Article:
Why Obama should not pardon Snowden

Nathan Smith at NBR writes

As expected, a nasty nails-on-chalkboard chorus of Edward Snowden supporters are building hopes for a pardon by US President Barack Obama during the last few months of his final term.

Mr Snowden?s 2013 leaks from the National Security Agency (NSA), the equivalent signals intelligence of New Zealand?s Government Communications Security Bureau (GCSB), were the greatest haemorrhaging of legitimate American secrets in history.

Mr Snowden?s job, as a contractor at NSA Hawaii, was as a sharepoint manager ? a traffic cop for the sharing of information. His having access to something on the order of 500,000 documents was about as suspicious as a librarian being seen with books. Still, the question immediately after his leak was: How did it happen again?

When Bradley Manning, a US Army private sitting in a tent in Kuwait, downloaded 250,000 State Department cables in 2010, we now know the US intelligence community began a programme to enact real-time monitoring of its secured internet.

The last place to be updated was NSA Hawaii. And Mr Snowden knew that. This is why he fought for the Booz Allen contractor job, leaving a good role with Dell. He had the malice of forethought and a goal to steal as much as possible.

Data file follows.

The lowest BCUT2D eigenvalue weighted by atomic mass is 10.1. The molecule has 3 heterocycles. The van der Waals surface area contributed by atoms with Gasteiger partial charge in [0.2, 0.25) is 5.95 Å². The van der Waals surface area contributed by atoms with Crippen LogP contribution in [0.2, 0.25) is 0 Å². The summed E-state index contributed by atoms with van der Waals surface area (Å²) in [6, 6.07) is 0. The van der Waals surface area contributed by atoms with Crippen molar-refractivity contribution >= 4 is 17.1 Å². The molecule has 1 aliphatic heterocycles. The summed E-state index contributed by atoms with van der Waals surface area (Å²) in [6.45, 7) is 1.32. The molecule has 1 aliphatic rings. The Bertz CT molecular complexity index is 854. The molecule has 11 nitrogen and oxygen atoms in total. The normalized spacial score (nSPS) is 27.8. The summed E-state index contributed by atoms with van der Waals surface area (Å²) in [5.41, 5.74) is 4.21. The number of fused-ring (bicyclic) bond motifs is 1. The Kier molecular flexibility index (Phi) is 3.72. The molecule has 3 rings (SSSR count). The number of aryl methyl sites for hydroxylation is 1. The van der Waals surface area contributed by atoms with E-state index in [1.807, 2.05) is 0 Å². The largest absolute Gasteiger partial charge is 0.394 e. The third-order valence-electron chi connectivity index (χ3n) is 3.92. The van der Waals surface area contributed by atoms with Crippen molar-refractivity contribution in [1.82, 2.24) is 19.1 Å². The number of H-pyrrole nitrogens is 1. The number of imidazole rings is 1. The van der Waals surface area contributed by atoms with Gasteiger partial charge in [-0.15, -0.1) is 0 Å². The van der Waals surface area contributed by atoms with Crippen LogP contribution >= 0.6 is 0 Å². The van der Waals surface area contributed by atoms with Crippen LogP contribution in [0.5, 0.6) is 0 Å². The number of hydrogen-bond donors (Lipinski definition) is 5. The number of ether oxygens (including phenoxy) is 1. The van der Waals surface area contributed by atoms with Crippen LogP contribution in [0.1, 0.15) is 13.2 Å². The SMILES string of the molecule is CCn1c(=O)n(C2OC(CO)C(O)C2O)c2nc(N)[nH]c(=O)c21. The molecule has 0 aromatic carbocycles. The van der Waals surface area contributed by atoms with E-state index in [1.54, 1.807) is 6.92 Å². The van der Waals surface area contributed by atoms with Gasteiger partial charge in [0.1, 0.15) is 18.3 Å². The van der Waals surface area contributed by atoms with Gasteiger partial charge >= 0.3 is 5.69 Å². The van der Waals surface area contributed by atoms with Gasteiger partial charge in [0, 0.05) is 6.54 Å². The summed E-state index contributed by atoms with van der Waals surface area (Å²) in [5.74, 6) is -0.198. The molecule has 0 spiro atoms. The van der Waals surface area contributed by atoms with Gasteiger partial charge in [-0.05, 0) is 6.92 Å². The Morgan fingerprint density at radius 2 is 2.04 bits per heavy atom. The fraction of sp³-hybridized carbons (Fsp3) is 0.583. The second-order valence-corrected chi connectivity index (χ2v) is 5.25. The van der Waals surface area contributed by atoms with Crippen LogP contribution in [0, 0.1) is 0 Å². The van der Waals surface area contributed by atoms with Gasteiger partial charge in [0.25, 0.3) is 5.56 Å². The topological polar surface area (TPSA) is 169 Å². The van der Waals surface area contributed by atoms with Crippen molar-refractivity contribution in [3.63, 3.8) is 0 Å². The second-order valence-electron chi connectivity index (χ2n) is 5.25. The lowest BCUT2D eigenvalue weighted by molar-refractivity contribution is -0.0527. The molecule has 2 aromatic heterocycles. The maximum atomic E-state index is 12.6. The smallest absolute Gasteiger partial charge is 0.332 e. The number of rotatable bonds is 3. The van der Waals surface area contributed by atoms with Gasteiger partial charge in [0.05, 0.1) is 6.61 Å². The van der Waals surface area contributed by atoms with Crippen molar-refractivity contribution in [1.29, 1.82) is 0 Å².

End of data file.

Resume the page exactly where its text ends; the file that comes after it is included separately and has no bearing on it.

He remains a traitor. ?Not a whistle blower. ??

Mr Snowden?s secrets didn?t expose some US covert action in Iran. That would have been a leak, filling perhaps a barrel or a cup. His secrets exposed the plumbing. He revealed how the NSA collects its intelligence and as a result the US didn?t simply lose data, it lost the capacity to gain data.

Finally, employees at the NSA and Five Eyes countries have been slapped around for three years. They read daily indictments about how terrible and disgusting they are for doing a necessary job. That will have a long term negative effect on morale.

If the president issues a pardon, morale will further decline. It will signal to the community that regardless of legal protection and oversight, (the NSA and its partners are subject to the most rigorous oversight regime in the world), the whims and feelings of a troubled young man can overrule everything if he uses the amorphous excuse of public interest.

There are stories of married intelligence workers each taking their job so seriously they only discover the other works in the same building when the agency holds an unexpected family open day.

So advisers to Mr Obama should ask him: Does he like getting intelligence? Because pardoningMr Snowden will remove it ? entirely. No intelligence professional would ever again risk their life if political consumers are not willing to defend them.

Hackers, leakers, whistleblowers and criminals are in a fair amount of control these days. ?Politics, government and even large companies are having to find new ways to operate in a world where law enforcement is unable to keep up.

We may have to learn how to adjust to the new realities, but the last thing we need to do is celebrate these people.